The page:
Date of Award

4-21-2009

Degree Type

Thesis

Degree Name

Master of Arts (MA)

Department

English

First Advisor

Dr. LeeAnne Richardson - Chair

Second Advisor

Dr. Margaret Mills Harper

Third Advisor

Dr. Tanya Caldwell

Abstract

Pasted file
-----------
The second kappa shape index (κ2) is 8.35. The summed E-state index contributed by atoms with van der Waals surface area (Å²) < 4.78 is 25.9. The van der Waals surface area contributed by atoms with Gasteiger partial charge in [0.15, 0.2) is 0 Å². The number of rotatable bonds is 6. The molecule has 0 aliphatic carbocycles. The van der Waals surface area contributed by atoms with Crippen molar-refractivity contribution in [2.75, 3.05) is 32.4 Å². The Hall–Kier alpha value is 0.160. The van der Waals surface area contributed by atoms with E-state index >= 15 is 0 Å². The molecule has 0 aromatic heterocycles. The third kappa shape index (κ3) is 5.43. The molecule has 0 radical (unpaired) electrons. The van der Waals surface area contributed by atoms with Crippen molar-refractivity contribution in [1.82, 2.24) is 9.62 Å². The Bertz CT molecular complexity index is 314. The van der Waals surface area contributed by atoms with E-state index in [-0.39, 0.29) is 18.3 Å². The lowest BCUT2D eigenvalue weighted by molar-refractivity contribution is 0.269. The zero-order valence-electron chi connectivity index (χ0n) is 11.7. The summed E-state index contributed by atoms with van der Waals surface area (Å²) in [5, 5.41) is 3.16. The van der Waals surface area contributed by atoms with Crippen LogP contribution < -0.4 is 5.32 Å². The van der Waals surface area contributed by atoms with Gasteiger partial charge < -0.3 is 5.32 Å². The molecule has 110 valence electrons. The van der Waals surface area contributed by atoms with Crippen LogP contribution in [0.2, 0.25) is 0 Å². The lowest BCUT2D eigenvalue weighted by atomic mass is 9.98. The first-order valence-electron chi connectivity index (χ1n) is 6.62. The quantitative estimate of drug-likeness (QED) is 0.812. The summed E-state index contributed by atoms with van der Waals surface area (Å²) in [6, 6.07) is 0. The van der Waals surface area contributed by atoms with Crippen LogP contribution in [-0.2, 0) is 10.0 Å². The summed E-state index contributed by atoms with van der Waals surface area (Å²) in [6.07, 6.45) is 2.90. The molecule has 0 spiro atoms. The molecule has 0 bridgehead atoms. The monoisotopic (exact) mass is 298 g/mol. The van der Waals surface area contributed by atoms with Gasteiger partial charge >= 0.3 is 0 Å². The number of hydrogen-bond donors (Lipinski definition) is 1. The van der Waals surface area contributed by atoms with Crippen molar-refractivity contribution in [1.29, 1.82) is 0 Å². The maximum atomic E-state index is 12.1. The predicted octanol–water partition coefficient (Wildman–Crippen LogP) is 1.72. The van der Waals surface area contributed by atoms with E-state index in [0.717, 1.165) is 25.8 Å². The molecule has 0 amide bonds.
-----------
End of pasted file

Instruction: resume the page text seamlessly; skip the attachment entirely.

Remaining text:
The plays of Oscar Wilde hold more than just sharp wit and likable characters; they also contain examinations of aspects of the playwright's own personality and explorations of possible life choices. Through the use of Performance Studies theory, this thesis seeks to shed light on how Wilde saw himself versus how he presented himself at different points in his life. The texts analyzed within are Wilde's 1891 dramatic religious retelling, Salomé, and his 1894 domestic comedy, The Importance of Being Ernest. Within each are clues to the interior desires of their author: Salomé offers an investigation of a strong female personality in a repressive male society, while The Importance of Being Earnest expands on the feminine taking control over destiny.

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